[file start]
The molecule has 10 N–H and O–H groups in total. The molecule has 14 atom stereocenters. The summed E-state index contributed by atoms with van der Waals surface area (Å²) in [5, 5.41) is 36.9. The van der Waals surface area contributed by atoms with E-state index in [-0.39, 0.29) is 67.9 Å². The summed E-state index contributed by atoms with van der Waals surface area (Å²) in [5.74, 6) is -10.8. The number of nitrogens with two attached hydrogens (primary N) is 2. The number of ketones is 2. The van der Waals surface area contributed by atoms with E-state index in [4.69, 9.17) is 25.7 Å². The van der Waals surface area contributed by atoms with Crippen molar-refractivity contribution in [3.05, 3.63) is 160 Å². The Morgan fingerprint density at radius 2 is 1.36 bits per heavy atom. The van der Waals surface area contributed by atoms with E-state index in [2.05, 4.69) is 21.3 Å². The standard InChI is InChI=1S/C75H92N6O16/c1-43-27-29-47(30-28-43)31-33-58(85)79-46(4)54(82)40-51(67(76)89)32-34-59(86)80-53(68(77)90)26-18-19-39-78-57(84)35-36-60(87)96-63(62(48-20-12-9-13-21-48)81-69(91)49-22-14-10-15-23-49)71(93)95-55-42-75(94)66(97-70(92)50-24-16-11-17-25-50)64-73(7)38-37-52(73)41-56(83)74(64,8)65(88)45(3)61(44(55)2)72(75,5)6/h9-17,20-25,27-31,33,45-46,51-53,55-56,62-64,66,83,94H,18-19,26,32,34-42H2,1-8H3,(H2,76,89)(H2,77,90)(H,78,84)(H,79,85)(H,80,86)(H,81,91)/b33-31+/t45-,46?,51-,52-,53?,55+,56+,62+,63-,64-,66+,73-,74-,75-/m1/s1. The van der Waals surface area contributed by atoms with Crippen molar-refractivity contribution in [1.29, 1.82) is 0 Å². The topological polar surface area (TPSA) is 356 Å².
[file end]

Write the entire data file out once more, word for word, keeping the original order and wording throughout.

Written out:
The molecule has 10 N–H and O–H groups in total. The molecule has 14 atom stereocenters. The summed E-state index contributed by atoms with van der Waals surface area (Å²) in [5, 5.41) is 36.9. The van der Waals surface area contributed by atoms with E-state index in [-0.39, 0.29) is 67.9 Å². The summed E-state index contributed by atoms with van der Waals surface area (Å²) in [5.74, 6) is -10.8. The number of nitrogens with two attached hydrogens (primary N) is 2. The number of ketones is 2. The van der Waals surface area contributed by atoms with E-state index in [4.69, 9.17) is 25.7 Å². The van der Waals surface area contributed by atoms with Crippen molar-refractivity contribution in [3.05, 3.63) is 160 Å². The Morgan fingerprint density at radius 2 is 1.36 bits per heavy atom. The van der Waals surface area contributed by atoms with E-state index in [2.05, 4.69) is 21.3 Å². The standard InChI is InChI=1S/C75H92N6O16/c1-43-27-29-47(30-28-43)31-33-58(85)79-46(4)54(82)40-51(67(76)89)32-34-59(86)80-53(68(77)90)26-18-19-39-78-57(84)35-36-60(87)96-63(62(48-20-12-9-13-21-48)81-69(91)49-22-14-10-15-23-49)71(93)95-55-42-75(94)66(97-70(92)50-24-16-11-17-25-50)64-73(7)38-37-52(73)41-56(83)74(64,8)65(88)45(3)61(44(55)2)72(75,5)6/h9-17,20-25,27-31,33,45-46,51-53,55-56,62-64,66,83,94H,18-19,26,32,34-42H2,1-8H3,(H2,76,89)(H2,77,90)(H,78,84)(H,79,85)(H,80,86)(H,81,91)/b33-31+/t45-,46?,51-,52-,53?,55+,56+,62+,63-,64-,66+,73-,74-,75-/m1/s1. The van der Waals surface area contributed by atoms with Crippen molar-refractivity contribution in [1.29, 1.82) is 0 Å². The topological polar surface area (TPSA) is 356 Å².